Galaxy S5 vs Xperia Z2 camera samples compare the great outdoors and the murky indoors - PhoneArena

Galaxy S5 vs Xperia Z2 camera samples compare the great outdoors and the murky indoors

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Galaxy S5 camera gives in to Xperia Z2 in low light situations
The Xperia Z2 and Galaxy S5 offer the highest resolution cameras in the Android world at the moment - the Z2 has a 20 MP sensor, and the Galaxy S5 comes with a 16 MP unit. The handsets utilize smallish 1.1 micron pixels for their sensors, and the one on the Z2 is slightly bigger - 1/2.3" - than the 1/2.6" sensor in the S5, in order to accommodate the higher resolution. The phones offer 2 MP front-facing cams, capable of 1080p video recording. Below are some quick direct comparison samples from both devices. At first blush, they look on par outdoors, but when the light dims down, the situation starts to change. We won't spoil the fun for you, so have patience with the high-res photos, as they will take some time to load.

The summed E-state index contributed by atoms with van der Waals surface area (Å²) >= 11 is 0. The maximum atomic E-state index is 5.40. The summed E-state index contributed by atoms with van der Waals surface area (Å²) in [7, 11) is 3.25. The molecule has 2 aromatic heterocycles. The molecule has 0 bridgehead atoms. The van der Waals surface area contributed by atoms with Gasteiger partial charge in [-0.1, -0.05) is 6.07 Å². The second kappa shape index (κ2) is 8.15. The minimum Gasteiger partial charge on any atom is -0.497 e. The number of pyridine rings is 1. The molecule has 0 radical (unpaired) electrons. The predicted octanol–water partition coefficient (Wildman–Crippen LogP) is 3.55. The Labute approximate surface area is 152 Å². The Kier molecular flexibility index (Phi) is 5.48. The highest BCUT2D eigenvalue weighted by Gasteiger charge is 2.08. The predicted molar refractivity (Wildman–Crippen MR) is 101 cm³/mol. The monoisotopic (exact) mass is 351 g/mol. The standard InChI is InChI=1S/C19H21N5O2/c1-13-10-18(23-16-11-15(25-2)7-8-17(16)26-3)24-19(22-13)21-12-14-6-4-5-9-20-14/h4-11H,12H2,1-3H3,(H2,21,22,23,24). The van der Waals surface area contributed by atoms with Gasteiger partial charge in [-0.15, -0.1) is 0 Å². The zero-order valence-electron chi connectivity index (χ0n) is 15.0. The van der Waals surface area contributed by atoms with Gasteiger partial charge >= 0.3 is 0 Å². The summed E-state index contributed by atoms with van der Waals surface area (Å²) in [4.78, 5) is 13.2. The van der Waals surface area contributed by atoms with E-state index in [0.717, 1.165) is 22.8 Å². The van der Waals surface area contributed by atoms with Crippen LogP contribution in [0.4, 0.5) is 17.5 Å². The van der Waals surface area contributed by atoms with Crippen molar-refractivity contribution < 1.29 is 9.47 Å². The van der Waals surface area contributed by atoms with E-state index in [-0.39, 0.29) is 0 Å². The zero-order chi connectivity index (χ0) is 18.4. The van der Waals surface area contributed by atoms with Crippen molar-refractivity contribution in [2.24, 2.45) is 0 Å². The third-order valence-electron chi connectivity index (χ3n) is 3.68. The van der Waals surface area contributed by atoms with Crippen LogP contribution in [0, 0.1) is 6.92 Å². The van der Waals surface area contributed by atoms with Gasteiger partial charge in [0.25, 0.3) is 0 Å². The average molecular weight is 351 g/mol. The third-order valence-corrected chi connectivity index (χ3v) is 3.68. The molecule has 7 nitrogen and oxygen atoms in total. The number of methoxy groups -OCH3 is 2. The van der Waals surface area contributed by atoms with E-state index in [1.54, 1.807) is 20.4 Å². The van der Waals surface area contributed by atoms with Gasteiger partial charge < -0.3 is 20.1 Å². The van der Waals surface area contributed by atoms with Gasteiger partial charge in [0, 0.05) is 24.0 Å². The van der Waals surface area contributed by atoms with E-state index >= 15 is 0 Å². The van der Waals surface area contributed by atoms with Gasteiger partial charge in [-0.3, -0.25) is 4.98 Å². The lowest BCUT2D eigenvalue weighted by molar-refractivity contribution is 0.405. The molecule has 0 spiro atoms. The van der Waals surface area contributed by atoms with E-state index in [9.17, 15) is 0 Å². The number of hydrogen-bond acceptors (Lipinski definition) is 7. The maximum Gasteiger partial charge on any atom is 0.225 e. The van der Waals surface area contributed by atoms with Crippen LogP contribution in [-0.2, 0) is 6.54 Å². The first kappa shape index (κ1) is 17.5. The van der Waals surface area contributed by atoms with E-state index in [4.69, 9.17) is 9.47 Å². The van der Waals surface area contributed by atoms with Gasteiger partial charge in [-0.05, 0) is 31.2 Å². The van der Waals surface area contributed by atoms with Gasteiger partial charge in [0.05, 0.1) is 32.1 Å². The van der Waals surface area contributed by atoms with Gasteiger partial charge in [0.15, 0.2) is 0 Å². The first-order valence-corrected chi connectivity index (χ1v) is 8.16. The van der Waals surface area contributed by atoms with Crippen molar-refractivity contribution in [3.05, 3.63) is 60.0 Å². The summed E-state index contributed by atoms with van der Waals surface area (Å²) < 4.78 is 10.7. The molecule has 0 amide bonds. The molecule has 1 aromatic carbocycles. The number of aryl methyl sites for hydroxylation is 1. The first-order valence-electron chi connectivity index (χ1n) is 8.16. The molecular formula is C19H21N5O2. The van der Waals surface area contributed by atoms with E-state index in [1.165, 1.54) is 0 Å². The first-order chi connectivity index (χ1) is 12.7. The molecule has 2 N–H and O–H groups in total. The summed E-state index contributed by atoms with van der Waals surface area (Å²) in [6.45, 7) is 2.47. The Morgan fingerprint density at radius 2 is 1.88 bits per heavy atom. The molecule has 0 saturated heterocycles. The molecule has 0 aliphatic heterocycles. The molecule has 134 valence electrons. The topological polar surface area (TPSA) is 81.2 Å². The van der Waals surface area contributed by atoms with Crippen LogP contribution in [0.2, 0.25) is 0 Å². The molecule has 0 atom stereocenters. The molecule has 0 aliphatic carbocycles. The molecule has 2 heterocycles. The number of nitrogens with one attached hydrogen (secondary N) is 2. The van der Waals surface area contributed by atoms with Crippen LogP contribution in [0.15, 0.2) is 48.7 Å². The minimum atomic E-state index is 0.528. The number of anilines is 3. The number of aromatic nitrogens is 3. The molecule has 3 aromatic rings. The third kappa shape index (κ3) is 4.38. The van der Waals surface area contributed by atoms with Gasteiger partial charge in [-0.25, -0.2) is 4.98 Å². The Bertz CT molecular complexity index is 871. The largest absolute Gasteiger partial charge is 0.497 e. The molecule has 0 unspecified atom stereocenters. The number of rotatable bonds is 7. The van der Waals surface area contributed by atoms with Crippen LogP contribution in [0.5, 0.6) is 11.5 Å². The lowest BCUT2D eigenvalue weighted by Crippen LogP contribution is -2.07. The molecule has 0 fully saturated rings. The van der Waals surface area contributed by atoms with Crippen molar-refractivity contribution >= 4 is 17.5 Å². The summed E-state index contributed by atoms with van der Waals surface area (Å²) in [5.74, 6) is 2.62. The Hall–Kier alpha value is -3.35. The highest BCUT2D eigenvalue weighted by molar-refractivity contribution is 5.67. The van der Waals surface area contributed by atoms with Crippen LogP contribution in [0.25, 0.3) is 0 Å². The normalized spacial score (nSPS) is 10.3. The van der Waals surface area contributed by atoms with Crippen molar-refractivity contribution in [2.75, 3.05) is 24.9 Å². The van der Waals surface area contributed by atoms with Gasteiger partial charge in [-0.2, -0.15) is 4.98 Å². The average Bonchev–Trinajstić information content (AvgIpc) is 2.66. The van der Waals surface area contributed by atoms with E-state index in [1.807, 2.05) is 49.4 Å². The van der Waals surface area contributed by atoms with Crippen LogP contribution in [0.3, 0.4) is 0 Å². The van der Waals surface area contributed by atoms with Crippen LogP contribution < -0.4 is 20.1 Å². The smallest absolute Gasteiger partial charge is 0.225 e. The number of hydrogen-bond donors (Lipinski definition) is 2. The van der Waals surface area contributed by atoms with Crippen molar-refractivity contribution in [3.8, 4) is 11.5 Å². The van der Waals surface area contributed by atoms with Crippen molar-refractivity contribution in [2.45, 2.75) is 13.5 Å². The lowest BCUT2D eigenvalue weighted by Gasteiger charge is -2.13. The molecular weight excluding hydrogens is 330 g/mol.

The Snapdragon 801 processors in the S5 and Z2 allows 4K video recording with fluid 30fps, as well as focus swap shenanigans for bokeh effect in the camera app. Both phones take advantage of those, just that Sony calls it Background defocus, while Samsung names it Selective Focus. The handsets have a tad different take on the image enhancements and effects that come with the two cameras, yet they both cover all the basics. Sony offers 120fps footage for slow motion video, and its Timeshift mode now applies for video, not only for stills, while you can add real-time effects during the footage capture.

Samsung offers something similar, with real-time HDR photography for both stills and video, plus it combines the typical Contrast autofocus with Phase Detection AF, allowing impressively fast 0.3s focusing times. The Galaxy S5 camera interface is a bit easier to use with its large, easy to press option buttons, while the one on the Xperia Z2 offers a perplexing array of modes, that are arranged in a somewhat ragtag way. Check out the comparison samples below, and tell us what you think.

source: CNET.de
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